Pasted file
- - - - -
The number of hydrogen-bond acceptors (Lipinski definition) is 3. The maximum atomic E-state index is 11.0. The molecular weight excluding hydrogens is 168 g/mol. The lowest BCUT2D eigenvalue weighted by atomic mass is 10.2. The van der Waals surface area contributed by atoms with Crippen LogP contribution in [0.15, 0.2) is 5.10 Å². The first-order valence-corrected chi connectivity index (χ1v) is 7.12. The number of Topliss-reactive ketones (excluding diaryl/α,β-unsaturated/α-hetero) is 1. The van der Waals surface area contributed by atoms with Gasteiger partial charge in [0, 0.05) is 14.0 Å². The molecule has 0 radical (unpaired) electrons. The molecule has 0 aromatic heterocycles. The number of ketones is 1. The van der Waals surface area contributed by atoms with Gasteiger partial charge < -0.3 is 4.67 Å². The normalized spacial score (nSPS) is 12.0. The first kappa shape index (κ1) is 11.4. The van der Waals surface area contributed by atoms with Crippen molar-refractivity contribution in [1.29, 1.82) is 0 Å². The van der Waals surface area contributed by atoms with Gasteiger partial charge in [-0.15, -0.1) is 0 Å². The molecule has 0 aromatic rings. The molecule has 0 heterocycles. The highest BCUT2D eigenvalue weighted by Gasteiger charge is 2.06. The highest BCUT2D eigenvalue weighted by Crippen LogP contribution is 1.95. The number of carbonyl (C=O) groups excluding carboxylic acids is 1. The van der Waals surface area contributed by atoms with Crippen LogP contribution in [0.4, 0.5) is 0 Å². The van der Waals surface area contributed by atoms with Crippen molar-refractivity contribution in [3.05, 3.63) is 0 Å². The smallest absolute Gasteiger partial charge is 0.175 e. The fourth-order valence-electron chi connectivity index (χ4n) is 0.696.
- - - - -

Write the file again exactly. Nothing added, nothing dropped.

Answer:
The number of hydrogen-bond acceptors (Lipinski definition) is 3. The maximum atomic E-state index is 11.0. The molecular weight excluding hydrogens is 168 g/mol. The lowest BCUT2D eigenvalue weighted by atomic mass is 10.2. The van der Waals surface area contributed by atoms with Crippen LogP contribution in [0.15, 0.2) is 5.10 Å². The first-order valence-corrected chi connectivity index (χ1v) is 7.12. The number of Topliss-reactive ketones (excluding diaryl/α,β-unsaturated/α-hetero) is 1. The van der Waals surface area contributed by atoms with Gasteiger partial charge in [0, 0.05) is 14.0 Å². The molecule has 0 radical (unpaired) electrons. The molecule has 0 aromatic heterocycles. The number of ketones is 1. The van der Waals surface area contributed by atoms with Gasteiger partial charge < -0.3 is 4.67 Å². The normalized spacial score (nSPS) is 12.0. The first kappa shape index (κ1) is 11.4. The van der Waals surface area contributed by atoms with Crippen molar-refractivity contribution in [1.29, 1.82) is 0 Å². The van der Waals surface area contributed by atoms with Gasteiger partial charge in [-0.15, -0.1) is 0 Å². The molecule has 0 aromatic rings. The molecule has 0 heterocycles. The highest BCUT2D eigenvalue weighted by Gasteiger charge is 2.06. The highest BCUT2D eigenvalue weighted by Crippen LogP contribution is 1.95. The number of carbonyl (C=O) groups excluding carboxylic acids is 1. The van der Waals surface area contributed by atoms with Crippen LogP contribution in [0.4, 0.5) is 0 Å². The van der Waals surface area contributed by atoms with Crippen molar-refractivity contribution in [3.05, 3.63) is 0 Å². The smallest absolute Gasteiger partial charge is 0.175 e. The fourth-order valence-electron chi connectivity index (χ4n) is 0.696.